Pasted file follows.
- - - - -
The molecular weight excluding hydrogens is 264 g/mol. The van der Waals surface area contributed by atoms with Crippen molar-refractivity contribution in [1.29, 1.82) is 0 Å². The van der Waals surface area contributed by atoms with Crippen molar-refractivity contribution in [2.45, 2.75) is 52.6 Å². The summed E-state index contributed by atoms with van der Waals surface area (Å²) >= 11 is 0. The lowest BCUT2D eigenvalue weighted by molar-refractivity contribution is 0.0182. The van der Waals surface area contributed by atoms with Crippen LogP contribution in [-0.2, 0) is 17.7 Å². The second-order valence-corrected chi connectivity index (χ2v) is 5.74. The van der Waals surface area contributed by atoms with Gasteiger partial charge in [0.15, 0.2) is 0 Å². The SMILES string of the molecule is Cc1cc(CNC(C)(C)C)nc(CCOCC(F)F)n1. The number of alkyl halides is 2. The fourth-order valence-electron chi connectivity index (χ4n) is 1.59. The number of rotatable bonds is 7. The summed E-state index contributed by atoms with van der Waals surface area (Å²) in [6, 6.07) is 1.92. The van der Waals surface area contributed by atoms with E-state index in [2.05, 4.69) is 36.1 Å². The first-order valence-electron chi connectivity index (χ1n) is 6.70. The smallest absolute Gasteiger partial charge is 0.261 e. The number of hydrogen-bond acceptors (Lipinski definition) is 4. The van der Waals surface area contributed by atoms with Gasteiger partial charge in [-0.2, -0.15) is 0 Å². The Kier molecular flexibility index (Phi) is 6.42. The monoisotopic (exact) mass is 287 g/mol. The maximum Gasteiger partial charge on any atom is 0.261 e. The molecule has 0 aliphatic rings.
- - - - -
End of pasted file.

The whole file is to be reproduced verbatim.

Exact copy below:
The molecular weight excluding hydrogens is 264 g/mol. The van der Waals surface area contributed by atoms with Crippen molar-refractivity contribution in [1.29, 1.82) is 0 Å². The van der Waals surface area contributed by atoms with Crippen molar-refractivity contribution in [2.45, 2.75) is 52.6 Å². The summed E-state index contributed by atoms with van der Waals surface area (Å²) >= 11 is 0. The lowest BCUT2D eigenvalue weighted by molar-refractivity contribution is 0.0182. The van der Waals surface area contributed by atoms with Crippen LogP contribution in [-0.2, 0) is 17.7 Å². The second-order valence-corrected chi connectivity index (χ2v) is 5.74. The van der Waals surface area contributed by atoms with Gasteiger partial charge in [0.15, 0.2) is 0 Å². The SMILES string of the molecule is Cc1cc(CNC(C)(C)C)nc(CCOCC(F)F)n1. The number of alkyl halides is 2. The fourth-order valence-electron chi connectivity index (χ4n) is 1.59. The number of rotatable bonds is 7. The summed E-state index contributed by atoms with van der Waals surface area (Å²) in [6, 6.07) is 1.92. The van der Waals surface area contributed by atoms with E-state index in [2.05, 4.69) is 36.1 Å². The first-order valence-electron chi connectivity index (χ1n) is 6.70. The smallest absolute Gasteiger partial charge is 0.261 e. The number of hydrogen-bond acceptors (Lipinski definition) is 4. The van der Waals surface area contributed by atoms with Gasteiger partial charge in [-0.2, -0.15) is 0 Å². The Kier molecular flexibility index (Phi) is 6.42. The monoisotopic (exact) mass is 287 g/mol. The maximum Gasteiger partial charge on any atom is 0.261 e. The molecule has 0 aliphatic rings.